Magrabi Agriculture Company achieved a slight increase in exports this year, reaching 59,000 tonnes, up from 57,000 tonnes in 2016, thanks to the increase in grape exports.
Ibrahim Al-Banna, director of the Magrabi Agriculture Company’s export department, said that the company relies mainly on citrus in exports, followed by grapes and smaller quantities of different other products.
He pointed out that citrus exports remained stable at 50,000 tonnes this year, while grapes exports increased to 8,000 tonnes, up from 6,000 tonnes last year, next to the stability of exports of other products at about 1,000 tonnes.
He added that the opportunity was available for the market to increase exports following the flotation of the pound through offering more competitive prices. Yet, Egyptian products failed to do so, as exporters rely on their farms only to maintain specific quality, which did not increase production, and kept the exports rates fixed.
Al-Banna also said that the company is now considering increasing the size of its agriculture lands through leasing farms or buying new areas.
He explained that it is likely that the increase will focus on grapes in Upper Egypt, as the production of Upper Egypt ripens earlier, which makes the Egyptian products more competitive on global markets.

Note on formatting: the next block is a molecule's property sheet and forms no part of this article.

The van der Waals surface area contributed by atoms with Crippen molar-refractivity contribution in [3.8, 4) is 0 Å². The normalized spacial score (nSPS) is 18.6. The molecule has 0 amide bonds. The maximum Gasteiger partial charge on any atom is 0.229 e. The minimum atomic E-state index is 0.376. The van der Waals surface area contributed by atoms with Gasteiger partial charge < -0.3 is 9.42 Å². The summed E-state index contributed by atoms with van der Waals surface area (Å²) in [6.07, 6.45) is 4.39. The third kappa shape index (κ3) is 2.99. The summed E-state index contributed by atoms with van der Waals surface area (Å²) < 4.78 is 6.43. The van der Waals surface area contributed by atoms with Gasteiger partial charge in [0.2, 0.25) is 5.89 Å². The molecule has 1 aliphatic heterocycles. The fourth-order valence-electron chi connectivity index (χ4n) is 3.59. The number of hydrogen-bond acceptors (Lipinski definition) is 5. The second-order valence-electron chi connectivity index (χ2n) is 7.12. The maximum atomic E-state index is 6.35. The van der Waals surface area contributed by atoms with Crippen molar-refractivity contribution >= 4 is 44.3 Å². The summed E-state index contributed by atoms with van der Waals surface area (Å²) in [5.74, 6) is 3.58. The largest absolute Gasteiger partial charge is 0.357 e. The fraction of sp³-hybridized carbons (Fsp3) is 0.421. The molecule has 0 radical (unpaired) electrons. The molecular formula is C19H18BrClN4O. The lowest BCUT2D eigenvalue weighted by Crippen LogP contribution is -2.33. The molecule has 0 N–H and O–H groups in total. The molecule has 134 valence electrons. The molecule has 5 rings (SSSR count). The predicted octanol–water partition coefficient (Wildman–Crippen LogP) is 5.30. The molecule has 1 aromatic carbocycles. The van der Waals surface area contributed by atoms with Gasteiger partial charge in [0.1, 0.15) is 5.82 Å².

Egypt’s citrus exports rose to 1.5 million tonnes from 1.2 million tonnes in the previous season.
Al-Banna said that the increase in citrus exports was driven by the growing size of contracts with China and Jordan, which prompted even more Egyptian exporters to deal with them.
As for the trade cooperation with China in the cultivation of grapes, Al-Banna said that the benefit will be low, as the Egyptian grape season comes at the same time as in China, which limits exports to the country.
He noted that the European Union accounts for 50% of the company’s annual exports, while Arab countries account for 20%. The rest of the production is channeled to East Asia and Africa.
He explained that the flotation helped Egyptians lower their global prices to attract new clients and increase the size of the contracts they have, which made Egyptian production more competitive compared to markets of Turkey, Morocco, Spain, and Israel that are usually competing with the Egyptian production.
He stressed the need to take interest in new markets, especially in Africa, and work on solving the problems that face exporters there, especially the high cost of shipping.
Moreover, he said that the diversity of export markets gives Egyptian production the ability to increase and expand and grantee a plan B in case exports to certain countries drop sharply, which happened before in Syria, Yemen, and Libya.
Al-Banna said that there are many promising markets, which need signing of agreements and trade cooperation protocols by the government to ensure Egyptian exporters get their entitlements, including Philippines, Japan, Vietnam, and Thailand.
He explained that opening these markets for Egyptian production needs communication with the quarantine authority.
He added that the Egyptian Quarantine Authority has an important role in this process, as it plays the role of the cornerstone for opening any new markets.